U.S. meningitis cases mount from thousands of patients at risk

By Tim Ghianni

NASHVILLE, Tenn., Oct 9 (Reuters) - More cases of fungalmeningitis tied to contaminated steroid shots are expected to beconfirmed on Tuesday, U.S. health officials said, and somepatients who received the injections may have to wait weeks toknow if they are infected.

Since the Sept. 25 recall of three lots of a steroidproduced by a Massachusetts company, the outbreak has spread tonine states and 105 patients, with eight people killed, theCenters for Disease Control said.

As many as 13,000 people received the injections and are atrisk of infection, the CDC said, although the number ultimatelystricken is likely to be far fewer.

The outbreak has alarmed health officials and highlighted agap in regulation of so-called pharmacy compounders, which arefacilities that take drug ingredients and package them intomedications and dosages for specific clients.

The federal Food and Drug Administration regulates only theingredients and not the compounders, which are subject to apatchwork of state oversight.

Some of the thousands of people exposed may have to waitanxiously for weeks because the incubation period of the diseaseis up to a month, health experts said.

"Infected patients have (come forward) approximately one tofour weeks following their injection with a variety of symptomsincluding fever, new or worsening headache, nausea and other newsymptoms consistent with a stroke," the CDC's Dr Benjamin Parkhas said.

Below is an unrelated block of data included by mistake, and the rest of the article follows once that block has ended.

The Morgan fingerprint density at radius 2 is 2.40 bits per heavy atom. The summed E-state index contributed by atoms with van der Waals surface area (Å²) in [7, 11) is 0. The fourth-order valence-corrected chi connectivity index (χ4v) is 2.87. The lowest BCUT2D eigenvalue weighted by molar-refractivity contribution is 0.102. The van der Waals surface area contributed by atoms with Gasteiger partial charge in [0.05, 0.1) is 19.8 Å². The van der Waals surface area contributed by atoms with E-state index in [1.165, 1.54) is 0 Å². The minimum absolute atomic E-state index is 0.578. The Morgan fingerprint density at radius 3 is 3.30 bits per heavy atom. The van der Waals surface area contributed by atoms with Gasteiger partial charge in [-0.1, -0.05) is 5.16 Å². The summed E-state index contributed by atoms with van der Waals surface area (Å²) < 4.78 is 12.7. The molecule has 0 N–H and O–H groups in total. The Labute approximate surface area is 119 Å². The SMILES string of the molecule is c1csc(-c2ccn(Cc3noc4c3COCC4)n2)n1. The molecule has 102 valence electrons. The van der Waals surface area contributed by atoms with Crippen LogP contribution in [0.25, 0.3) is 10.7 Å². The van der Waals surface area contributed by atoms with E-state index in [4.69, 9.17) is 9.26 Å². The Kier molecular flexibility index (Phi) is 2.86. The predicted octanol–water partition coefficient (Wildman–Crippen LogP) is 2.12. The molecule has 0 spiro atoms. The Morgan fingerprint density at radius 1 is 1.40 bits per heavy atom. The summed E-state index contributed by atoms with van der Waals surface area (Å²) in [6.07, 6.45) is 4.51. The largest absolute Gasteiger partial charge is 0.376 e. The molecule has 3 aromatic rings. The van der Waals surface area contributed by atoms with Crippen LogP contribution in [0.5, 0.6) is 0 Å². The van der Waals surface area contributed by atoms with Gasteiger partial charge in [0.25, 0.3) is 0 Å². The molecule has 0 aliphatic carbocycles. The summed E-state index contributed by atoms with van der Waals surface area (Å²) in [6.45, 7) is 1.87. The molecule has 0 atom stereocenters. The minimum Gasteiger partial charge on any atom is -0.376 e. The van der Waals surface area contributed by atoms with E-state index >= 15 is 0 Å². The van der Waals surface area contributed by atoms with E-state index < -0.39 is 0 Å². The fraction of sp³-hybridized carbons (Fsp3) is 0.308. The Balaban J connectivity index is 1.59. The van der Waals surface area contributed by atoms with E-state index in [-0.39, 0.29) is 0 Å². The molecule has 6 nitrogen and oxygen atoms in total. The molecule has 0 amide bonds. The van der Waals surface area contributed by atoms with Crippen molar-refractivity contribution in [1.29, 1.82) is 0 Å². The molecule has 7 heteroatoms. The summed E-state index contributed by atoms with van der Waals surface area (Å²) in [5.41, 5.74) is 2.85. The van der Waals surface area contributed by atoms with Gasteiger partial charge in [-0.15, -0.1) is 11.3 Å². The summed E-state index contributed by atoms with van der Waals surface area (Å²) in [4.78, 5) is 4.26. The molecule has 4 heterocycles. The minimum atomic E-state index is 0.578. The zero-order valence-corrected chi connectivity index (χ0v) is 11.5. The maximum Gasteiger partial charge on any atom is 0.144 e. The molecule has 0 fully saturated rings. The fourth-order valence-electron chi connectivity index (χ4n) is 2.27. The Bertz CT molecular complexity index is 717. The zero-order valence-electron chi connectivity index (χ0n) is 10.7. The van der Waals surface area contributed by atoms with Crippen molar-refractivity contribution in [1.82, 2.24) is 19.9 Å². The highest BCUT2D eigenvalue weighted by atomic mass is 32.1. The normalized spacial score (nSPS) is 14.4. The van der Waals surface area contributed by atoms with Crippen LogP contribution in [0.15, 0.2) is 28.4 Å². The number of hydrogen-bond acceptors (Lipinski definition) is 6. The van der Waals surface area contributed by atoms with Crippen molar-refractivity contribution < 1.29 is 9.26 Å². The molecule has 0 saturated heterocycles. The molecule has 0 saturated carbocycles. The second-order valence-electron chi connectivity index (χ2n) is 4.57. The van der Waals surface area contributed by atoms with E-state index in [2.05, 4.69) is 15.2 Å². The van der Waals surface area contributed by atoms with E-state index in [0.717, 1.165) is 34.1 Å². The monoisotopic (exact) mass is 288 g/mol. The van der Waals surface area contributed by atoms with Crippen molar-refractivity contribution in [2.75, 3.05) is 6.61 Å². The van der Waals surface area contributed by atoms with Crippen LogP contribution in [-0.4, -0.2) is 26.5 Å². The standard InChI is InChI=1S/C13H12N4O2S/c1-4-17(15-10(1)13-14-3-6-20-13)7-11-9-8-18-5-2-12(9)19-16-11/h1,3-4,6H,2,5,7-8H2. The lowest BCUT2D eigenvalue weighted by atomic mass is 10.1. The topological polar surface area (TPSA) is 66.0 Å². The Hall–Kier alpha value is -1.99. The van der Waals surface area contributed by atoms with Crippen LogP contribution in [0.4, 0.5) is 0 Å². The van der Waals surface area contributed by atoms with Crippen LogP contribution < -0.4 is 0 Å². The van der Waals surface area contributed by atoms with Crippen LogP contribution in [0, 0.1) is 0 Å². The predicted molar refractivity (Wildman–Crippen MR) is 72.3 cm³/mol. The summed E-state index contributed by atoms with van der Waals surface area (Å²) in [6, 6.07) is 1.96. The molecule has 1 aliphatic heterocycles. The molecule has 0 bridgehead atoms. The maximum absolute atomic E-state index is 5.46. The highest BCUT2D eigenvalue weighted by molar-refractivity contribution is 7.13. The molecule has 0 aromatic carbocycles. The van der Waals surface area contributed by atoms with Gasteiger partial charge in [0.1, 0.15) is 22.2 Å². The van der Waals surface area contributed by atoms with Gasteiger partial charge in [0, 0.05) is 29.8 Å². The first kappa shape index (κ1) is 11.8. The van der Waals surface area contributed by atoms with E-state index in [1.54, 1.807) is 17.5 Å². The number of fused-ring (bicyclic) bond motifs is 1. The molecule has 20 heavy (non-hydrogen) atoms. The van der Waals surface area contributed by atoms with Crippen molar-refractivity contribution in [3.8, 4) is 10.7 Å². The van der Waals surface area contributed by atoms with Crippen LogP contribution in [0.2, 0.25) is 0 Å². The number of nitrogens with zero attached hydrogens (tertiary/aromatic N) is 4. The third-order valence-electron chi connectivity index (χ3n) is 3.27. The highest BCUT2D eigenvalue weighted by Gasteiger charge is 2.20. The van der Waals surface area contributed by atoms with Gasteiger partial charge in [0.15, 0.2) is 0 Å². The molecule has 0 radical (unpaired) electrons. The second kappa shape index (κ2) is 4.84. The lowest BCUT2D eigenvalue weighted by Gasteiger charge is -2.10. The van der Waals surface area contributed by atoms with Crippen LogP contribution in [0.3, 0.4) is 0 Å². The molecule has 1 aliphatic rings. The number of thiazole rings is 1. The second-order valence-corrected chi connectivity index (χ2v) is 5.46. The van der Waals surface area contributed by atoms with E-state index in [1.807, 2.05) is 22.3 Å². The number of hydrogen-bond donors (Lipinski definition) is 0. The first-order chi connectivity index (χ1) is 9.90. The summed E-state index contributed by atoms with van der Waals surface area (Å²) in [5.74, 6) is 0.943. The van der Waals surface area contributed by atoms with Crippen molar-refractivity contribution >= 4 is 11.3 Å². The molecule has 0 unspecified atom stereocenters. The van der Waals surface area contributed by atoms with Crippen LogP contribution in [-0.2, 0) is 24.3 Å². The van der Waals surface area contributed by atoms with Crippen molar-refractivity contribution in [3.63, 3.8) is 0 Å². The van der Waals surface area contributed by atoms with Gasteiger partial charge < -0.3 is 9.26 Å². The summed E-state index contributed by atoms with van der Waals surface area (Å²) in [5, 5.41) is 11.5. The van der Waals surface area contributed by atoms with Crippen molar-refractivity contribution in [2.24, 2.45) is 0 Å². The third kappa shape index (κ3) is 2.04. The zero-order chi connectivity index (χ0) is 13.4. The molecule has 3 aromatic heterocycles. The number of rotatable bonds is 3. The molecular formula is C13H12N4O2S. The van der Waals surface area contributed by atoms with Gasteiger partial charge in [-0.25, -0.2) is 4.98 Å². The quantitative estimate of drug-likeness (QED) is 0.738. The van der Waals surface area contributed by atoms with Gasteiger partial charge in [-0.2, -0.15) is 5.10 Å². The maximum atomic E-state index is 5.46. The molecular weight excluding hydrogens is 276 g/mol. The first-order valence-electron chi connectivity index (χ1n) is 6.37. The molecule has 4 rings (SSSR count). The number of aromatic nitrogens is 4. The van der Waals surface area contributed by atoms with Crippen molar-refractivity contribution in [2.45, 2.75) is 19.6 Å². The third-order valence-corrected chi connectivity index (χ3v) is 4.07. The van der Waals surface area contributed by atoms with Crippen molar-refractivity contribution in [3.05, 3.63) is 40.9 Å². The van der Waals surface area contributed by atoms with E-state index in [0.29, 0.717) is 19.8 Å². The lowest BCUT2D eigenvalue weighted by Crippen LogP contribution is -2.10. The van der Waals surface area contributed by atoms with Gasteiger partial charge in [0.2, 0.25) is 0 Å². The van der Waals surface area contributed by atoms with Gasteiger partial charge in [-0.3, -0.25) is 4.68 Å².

The number of cases rapidly increased as healthpractitioners at 76 facilities in 23 states notified those whoreceived the shots and patients were examined.

Tennessee is the hardest hit state with 35 cases confirmedso far, and one hospital, Saint Thomas in Nashville, receivedabout 2,000 vials from the steroid supplies recalled by thecompany.

"The response from Saint Thomas Hospital has been dramatic,"said Dr Robert Latham, the hospital's chief of medicine. "We'veseen upwards of 40 to 50 patients a day since last Mondaythrough the emergency room that have had to be extensivelyevaluated."

The nine states with cases are Tennessee, Indiana, Ohio,Minnesota, Michigan, North Carolina, Virginia, Maryland andFlorida.

Four people have died in Tennessee, two in Michigan and oneeach in Maryland and Virginia.

Meningitis is an infection of the membranes covering thebrain and spinal cord. It is not contagious.

(Reporting By Greg McCune; Editing by David Brunnstrom)